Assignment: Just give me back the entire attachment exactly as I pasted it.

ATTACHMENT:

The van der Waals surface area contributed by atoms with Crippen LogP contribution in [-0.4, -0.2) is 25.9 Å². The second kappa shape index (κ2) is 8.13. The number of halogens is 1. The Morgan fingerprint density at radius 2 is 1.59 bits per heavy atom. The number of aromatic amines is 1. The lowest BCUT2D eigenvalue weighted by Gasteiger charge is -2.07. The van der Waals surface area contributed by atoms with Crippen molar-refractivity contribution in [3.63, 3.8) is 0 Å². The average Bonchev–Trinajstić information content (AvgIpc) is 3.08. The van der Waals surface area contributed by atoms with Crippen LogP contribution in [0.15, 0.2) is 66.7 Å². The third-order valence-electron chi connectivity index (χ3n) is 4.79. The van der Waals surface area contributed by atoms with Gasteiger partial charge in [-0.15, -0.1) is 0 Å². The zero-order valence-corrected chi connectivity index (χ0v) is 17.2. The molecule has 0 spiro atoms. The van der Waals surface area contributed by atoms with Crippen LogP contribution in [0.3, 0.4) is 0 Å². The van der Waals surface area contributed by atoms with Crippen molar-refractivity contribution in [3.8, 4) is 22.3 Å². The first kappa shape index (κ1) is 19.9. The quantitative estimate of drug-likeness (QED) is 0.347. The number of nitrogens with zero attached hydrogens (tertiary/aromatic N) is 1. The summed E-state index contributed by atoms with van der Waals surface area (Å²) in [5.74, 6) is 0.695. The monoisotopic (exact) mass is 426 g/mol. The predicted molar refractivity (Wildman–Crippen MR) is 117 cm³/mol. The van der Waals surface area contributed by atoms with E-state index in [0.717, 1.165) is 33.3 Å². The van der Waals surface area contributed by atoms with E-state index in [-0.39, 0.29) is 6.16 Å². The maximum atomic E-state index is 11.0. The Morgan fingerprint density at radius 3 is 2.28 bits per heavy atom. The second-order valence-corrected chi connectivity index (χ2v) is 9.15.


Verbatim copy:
The van der Waals surface area contributed by atoms with Crippen LogP contribution in [-0.4, -0.2) is 25.9 Å². The second kappa shape index (κ2) is 8.13. The number of halogens is 1. The Morgan fingerprint density at radius 2 is 1.59 bits per heavy atom. The number of aromatic amines is 1. The lowest BCUT2D eigenvalue weighted by Gasteiger charge is -2.07. The van der Waals surface area contributed by atoms with Crippen molar-refractivity contribution in [3.63, 3.8) is 0 Å². The average Bonchev–Trinajstić information content (AvgIpc) is 3.08. The van der Waals surface area contributed by atoms with Crippen LogP contribution in [0.15, 0.2) is 66.7 Å². The third-order valence-electron chi connectivity index (χ3n) is 4.79. The van der Waals surface area contributed by atoms with Gasteiger partial charge in [-0.15, -0.1) is 0 Å². The zero-order valence-corrected chi connectivity index (χ0v) is 17.2. The molecule has 0 spiro atoms. The van der Waals surface area contributed by atoms with Crippen LogP contribution in [0.3, 0.4) is 0 Å². The van der Waals surface area contributed by atoms with Crippen molar-refractivity contribution in [3.8, 4) is 22.3 Å². The first kappa shape index (κ1) is 19.9. The quantitative estimate of drug-likeness (QED) is 0.347. The number of nitrogens with zero attached hydrogens (tertiary/aromatic N) is 1. The summed E-state index contributed by atoms with van der Waals surface area (Å²) in [5.74, 6) is 0.695. The monoisotopic (exact) mass is 426 g/mol. The predicted molar refractivity (Wildman–Crippen MR) is 117 cm³/mol. The van der Waals surface area contributed by atoms with E-state index in [0.717, 1.165) is 33.3 Å². The van der Waals surface area contributed by atoms with E-state index in [-0.39, 0.29) is 6.16 Å². The maximum atomic E-state index is 11.0. The Morgan fingerprint density at radius 3 is 2.28 bits per heavy atom. The second-order valence-corrected chi connectivity index (χ2v) is 9.15.